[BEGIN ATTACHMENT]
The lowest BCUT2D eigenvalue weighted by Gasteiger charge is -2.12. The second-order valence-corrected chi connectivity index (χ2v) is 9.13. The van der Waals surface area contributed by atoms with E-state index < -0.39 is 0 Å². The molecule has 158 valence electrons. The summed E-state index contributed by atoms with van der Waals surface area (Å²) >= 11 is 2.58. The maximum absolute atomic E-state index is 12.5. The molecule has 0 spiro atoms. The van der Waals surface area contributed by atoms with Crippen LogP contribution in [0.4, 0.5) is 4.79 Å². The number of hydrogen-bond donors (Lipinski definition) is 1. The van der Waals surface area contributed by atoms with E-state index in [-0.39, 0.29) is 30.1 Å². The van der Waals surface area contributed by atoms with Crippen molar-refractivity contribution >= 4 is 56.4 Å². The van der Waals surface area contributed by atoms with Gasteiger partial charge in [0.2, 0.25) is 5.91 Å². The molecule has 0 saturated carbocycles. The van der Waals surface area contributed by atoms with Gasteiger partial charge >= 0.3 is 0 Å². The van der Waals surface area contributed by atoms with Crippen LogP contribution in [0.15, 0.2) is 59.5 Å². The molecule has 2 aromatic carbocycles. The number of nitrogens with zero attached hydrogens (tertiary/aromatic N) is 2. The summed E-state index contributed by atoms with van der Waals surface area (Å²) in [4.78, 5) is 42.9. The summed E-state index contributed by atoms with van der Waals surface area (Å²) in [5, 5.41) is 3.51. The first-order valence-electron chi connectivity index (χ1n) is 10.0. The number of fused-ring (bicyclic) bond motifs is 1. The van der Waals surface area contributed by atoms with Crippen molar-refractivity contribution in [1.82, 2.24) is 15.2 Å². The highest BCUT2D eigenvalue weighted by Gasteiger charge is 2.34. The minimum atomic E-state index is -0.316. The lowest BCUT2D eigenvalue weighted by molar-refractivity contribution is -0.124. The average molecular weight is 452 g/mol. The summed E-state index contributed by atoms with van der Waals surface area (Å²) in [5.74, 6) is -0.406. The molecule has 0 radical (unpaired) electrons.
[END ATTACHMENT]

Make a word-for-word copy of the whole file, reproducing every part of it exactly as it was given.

The lowest BCUT2D eigenvalue weighted by Gasteiger charge is -2.12. The second-order valence-corrected chi connectivity index (χ2v) is 9.13. The van der Waals surface area contributed by atoms with E-state index < -0.39 is 0 Å². The molecule has 158 valence electrons. The summed E-state index contributed by atoms with van der Waals surface area (Å²) >= 11 is 2.58. The maximum absolute atomic E-state index is 12.5. The molecule has 0 spiro atoms. The van der Waals surface area contributed by atoms with Crippen LogP contribution in [0.4, 0.5) is 4.79 Å². The number of hydrogen-bond donors (Lipinski definition) is 1. The van der Waals surface area contributed by atoms with E-state index in [-0.39, 0.29) is 30.1 Å². The van der Waals surface area contributed by atoms with Crippen molar-refractivity contribution >= 4 is 56.4 Å². The van der Waals surface area contributed by atoms with Gasteiger partial charge in [0.2, 0.25) is 5.91 Å². The molecule has 0 saturated carbocycles. The van der Waals surface area contributed by atoms with Gasteiger partial charge >= 0.3 is 0 Å². The van der Waals surface area contributed by atoms with Crippen LogP contribution in [0.15, 0.2) is 59.5 Å². The molecule has 2 aromatic carbocycles. The number of nitrogens with zero attached hydrogens (tertiary/aromatic N) is 2. The summed E-state index contributed by atoms with van der Waals surface area (Å²) in [4.78, 5) is 42.9. The summed E-state index contributed by atoms with van der Waals surface area (Å²) in [5, 5.41) is 3.51. The first-order valence-electron chi connectivity index (χ1n) is 10.0. The number of fused-ring (bicyclic) bond motifs is 1. The van der Waals surface area contributed by atoms with Crippen molar-refractivity contribution in [1.82, 2.24) is 15.2 Å². The highest BCUT2D eigenvalue weighted by Gasteiger charge is 2.34. The minimum atomic E-state index is -0.316. The lowest BCUT2D eigenvalue weighted by molar-refractivity contribution is -0.124. The average molecular weight is 452 g/mol. The summed E-state index contributed by atoms with van der Waals surface area (Å²) in [5.74, 6) is -0.406. The molecule has 0 radical (unpaired) electrons.